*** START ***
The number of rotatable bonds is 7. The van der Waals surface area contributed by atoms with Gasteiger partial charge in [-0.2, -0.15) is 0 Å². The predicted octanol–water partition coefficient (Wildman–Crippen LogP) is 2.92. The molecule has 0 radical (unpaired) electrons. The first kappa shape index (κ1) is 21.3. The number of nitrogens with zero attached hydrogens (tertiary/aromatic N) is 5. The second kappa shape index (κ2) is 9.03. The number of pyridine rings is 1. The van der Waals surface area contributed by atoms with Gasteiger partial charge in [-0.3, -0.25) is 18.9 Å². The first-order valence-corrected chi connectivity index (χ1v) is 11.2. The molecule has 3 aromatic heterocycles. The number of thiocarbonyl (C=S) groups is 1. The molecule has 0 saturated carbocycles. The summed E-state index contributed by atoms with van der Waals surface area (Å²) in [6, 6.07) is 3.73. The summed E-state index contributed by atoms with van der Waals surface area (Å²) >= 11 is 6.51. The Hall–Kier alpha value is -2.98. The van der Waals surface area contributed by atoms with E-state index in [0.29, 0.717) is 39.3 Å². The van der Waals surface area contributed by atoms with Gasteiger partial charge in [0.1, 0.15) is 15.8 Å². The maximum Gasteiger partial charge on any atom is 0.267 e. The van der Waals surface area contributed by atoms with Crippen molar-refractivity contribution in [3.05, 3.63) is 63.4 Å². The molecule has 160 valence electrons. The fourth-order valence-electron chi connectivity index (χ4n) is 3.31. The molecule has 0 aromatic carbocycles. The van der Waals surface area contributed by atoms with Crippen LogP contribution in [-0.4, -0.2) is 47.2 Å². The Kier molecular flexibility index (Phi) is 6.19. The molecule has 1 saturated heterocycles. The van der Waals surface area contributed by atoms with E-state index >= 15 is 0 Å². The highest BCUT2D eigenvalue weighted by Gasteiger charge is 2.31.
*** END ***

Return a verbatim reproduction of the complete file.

The number of rotatable bonds is 7. The van der Waals surface area contributed by atoms with Gasteiger partial charge in [-0.2, -0.15) is 0 Å². The predicted octanol–water partition coefficient (Wildman–Crippen LogP) is 2.92. The molecule has 0 radical (unpaired) electrons. The first kappa shape index (κ1) is 21.3. The number of nitrogens with zero attached hydrogens (tertiary/aromatic N) is 5. The second kappa shape index (κ2) is 9.03. The number of pyridine rings is 1. The van der Waals surface area contributed by atoms with Gasteiger partial charge in [-0.3, -0.25) is 18.9 Å². The first-order valence-corrected chi connectivity index (χ1v) is 11.2. The molecule has 3 aromatic heterocycles. The number of thiocarbonyl (C=S) groups is 1. The molecule has 0 saturated carbocycles. The summed E-state index contributed by atoms with van der Waals surface area (Å²) in [6, 6.07) is 3.73. The summed E-state index contributed by atoms with van der Waals surface area (Å²) >= 11 is 6.51. The Hall–Kier alpha value is -2.98. The van der Waals surface area contributed by atoms with E-state index in [0.29, 0.717) is 39.3 Å². The van der Waals surface area contributed by atoms with Gasteiger partial charge in [0.1, 0.15) is 15.8 Å². The maximum Gasteiger partial charge on any atom is 0.267 e. The van der Waals surface area contributed by atoms with Crippen molar-refractivity contribution in [3.05, 3.63) is 63.4 Å². The molecule has 160 valence electrons. The fourth-order valence-electron chi connectivity index (χ4n) is 3.31. The molecule has 0 aromatic carbocycles. The van der Waals surface area contributed by atoms with Crippen LogP contribution in [-0.4, -0.2) is 47.2 Å². The Kier molecular flexibility index (Phi) is 6.19. The molecule has 1 saturated heterocycles. The van der Waals surface area contributed by atoms with E-state index >= 15 is 0 Å². The highest BCUT2D eigenvalue weighted by Gasteiger charge is 2.31.